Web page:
The natural history of late-life depression

A. T.F. Beekman*, S. W. Geerlings, D. J.H. Deeg, J. H. Smit, R. S. Schoevers, E. De Beurs, A. W. Braam, B. W.J.H. Penninx, W. Van Tilburg

*Corresponding author for this work

Research output: Contribution to journalArticleAcademicpeer-review

Abstract

Very little is known about the longer term natural history of late life depression. There are good reasons to suspect that the prognosis of depression changes with age. Moreover, in later life the prevalence of depressive disorders fulfilling rigorous diagnostic criteria becomes relatively rare, while less well defined depressive states become more common. Our aims were to study the natural history of late life depression, systematically comparing those who did, and did not fulfil rigorous diagnostic criteria. Within the Longitudinal Aging Study Amsterdam (LASA), a large cohort of depressed elderly (n=277) was followed-up over 6 years, using 14 observations. The average symptom severity, remained above the 85% percentile of the population average. Symptoms were short-lived in only 13.7%. There were only 22.7% remissions, while 32.5% had a chronic course. Although sub-threshold disorders had the best outcome, prognosis remained unfavourable in the majority of cases, while this group was at high risk to develop DSM affective disorders. The overall conclusion was that natural history of late-life depression is poor. Sub-threshold depression is both serious and chronic in many cases.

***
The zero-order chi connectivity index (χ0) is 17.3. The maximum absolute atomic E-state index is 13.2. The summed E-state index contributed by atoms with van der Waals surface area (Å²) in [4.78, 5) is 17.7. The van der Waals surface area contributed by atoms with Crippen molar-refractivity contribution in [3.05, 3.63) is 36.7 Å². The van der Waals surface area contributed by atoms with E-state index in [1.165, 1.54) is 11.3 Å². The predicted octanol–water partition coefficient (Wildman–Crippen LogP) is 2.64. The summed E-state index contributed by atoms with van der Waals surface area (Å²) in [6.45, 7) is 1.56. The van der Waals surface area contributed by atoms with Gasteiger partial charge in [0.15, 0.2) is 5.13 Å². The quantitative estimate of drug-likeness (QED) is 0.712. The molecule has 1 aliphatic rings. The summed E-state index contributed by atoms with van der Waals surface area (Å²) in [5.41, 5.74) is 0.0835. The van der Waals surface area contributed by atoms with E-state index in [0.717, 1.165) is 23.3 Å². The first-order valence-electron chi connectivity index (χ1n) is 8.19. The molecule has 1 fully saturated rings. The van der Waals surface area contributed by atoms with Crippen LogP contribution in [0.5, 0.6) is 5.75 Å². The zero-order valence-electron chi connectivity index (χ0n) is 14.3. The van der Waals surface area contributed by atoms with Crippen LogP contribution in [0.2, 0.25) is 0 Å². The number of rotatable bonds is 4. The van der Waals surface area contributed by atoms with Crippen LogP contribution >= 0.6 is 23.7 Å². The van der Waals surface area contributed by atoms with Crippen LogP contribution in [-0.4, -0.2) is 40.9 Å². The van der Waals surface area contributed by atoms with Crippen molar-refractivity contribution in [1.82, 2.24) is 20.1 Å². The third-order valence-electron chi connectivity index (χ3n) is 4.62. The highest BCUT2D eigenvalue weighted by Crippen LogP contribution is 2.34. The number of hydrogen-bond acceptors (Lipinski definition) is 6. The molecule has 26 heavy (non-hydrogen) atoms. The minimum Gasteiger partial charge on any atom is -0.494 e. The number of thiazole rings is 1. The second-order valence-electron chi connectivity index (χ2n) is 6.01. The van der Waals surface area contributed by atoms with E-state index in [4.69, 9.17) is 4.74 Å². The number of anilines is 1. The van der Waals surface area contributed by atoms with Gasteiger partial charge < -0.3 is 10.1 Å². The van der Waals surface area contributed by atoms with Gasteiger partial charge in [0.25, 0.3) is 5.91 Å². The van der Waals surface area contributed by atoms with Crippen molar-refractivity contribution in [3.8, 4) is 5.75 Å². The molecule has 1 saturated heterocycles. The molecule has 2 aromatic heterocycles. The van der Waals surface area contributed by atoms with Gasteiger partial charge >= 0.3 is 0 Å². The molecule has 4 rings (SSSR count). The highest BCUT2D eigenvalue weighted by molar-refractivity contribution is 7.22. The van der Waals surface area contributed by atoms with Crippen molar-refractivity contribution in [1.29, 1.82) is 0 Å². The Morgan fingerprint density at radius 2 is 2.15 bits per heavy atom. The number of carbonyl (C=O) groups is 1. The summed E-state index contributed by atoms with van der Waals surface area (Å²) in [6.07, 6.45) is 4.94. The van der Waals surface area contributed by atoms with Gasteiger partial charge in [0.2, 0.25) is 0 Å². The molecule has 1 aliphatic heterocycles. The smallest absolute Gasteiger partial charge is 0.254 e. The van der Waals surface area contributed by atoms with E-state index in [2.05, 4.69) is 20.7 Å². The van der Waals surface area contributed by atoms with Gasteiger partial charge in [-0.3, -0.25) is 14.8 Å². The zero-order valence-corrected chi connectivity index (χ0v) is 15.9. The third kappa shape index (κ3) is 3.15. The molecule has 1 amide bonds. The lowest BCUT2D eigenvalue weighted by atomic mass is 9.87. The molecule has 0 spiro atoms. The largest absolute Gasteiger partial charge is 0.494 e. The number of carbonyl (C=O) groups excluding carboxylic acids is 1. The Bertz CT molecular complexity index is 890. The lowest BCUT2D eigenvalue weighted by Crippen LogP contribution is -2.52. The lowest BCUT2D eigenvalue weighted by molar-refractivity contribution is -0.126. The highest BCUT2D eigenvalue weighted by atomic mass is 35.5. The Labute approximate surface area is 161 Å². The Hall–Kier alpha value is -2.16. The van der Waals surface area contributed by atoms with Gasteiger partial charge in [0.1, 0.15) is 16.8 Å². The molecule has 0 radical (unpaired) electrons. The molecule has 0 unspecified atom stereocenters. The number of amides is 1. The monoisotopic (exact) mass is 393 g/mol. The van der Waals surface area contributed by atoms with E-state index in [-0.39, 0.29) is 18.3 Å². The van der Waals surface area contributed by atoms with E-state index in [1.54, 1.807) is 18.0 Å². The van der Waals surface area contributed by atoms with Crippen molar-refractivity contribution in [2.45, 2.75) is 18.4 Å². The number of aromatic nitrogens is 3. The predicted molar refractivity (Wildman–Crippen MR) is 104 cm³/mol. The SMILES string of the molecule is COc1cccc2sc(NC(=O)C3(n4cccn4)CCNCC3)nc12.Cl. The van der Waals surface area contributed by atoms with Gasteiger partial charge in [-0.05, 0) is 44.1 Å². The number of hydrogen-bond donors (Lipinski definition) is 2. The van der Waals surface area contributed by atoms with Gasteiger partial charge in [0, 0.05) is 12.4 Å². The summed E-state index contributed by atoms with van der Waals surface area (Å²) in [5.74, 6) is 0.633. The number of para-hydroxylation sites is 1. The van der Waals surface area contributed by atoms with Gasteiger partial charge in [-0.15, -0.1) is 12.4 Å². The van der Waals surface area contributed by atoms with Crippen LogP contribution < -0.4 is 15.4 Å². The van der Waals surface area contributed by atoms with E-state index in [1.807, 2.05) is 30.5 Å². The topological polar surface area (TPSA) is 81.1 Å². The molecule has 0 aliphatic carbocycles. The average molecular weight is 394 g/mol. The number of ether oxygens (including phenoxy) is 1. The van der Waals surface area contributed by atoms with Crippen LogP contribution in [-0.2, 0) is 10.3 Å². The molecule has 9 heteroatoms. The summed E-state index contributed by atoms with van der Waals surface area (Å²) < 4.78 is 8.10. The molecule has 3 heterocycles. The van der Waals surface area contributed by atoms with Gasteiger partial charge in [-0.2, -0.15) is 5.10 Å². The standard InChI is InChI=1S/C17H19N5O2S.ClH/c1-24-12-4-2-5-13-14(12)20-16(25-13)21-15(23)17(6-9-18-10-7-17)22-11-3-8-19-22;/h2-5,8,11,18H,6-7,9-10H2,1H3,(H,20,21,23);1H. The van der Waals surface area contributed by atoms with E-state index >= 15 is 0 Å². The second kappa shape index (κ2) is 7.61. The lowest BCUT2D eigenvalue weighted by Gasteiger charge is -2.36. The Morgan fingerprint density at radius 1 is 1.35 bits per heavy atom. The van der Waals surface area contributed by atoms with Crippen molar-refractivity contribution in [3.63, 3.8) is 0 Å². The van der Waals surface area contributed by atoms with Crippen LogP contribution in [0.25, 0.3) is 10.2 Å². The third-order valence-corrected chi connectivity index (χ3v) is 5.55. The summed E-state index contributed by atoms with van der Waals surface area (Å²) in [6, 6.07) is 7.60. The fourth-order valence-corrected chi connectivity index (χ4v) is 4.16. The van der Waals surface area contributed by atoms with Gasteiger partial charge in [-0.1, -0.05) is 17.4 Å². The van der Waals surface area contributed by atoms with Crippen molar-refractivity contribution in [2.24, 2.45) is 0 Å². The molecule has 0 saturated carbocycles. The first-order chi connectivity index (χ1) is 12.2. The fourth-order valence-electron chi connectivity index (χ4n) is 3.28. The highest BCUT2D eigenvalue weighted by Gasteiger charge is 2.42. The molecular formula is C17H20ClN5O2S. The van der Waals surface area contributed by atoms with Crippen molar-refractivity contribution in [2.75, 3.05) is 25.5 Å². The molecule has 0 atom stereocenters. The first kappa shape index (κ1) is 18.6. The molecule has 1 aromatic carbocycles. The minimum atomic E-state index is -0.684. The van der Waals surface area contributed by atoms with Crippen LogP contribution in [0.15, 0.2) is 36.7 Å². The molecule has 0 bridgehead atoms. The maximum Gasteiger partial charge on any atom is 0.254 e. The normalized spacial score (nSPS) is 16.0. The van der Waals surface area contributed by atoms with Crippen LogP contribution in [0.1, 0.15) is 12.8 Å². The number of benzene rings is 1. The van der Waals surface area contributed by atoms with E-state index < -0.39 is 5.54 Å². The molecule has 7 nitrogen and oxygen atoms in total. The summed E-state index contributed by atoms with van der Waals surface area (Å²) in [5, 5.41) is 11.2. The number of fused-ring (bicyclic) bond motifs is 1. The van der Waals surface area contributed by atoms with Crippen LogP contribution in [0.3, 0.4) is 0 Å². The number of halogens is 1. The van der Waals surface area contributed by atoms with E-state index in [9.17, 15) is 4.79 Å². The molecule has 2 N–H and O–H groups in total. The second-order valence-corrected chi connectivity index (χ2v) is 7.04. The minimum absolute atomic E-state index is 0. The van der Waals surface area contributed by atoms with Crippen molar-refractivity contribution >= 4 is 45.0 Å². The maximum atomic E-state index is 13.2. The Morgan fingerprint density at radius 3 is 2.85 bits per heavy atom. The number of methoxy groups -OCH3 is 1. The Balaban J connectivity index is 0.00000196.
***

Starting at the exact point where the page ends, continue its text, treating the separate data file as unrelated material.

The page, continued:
Original languageEnglish
Pages (from-to)67-73
Number of pages7
JournalResearch and Practice in Alzheimer's Disease
Volume7
Publication statusPublished - 1 Dec 2003

Cite this

Beekman, A. T. F., Geerlings, S. W., Deeg, D. J. H., Smit, J. H., Schoevers, R. S., De Beurs, E., ... Van Tilburg, W. (2003). The natural history of late-life depression. Research and Practice in Alzheimer's Disease, 7, 67-73.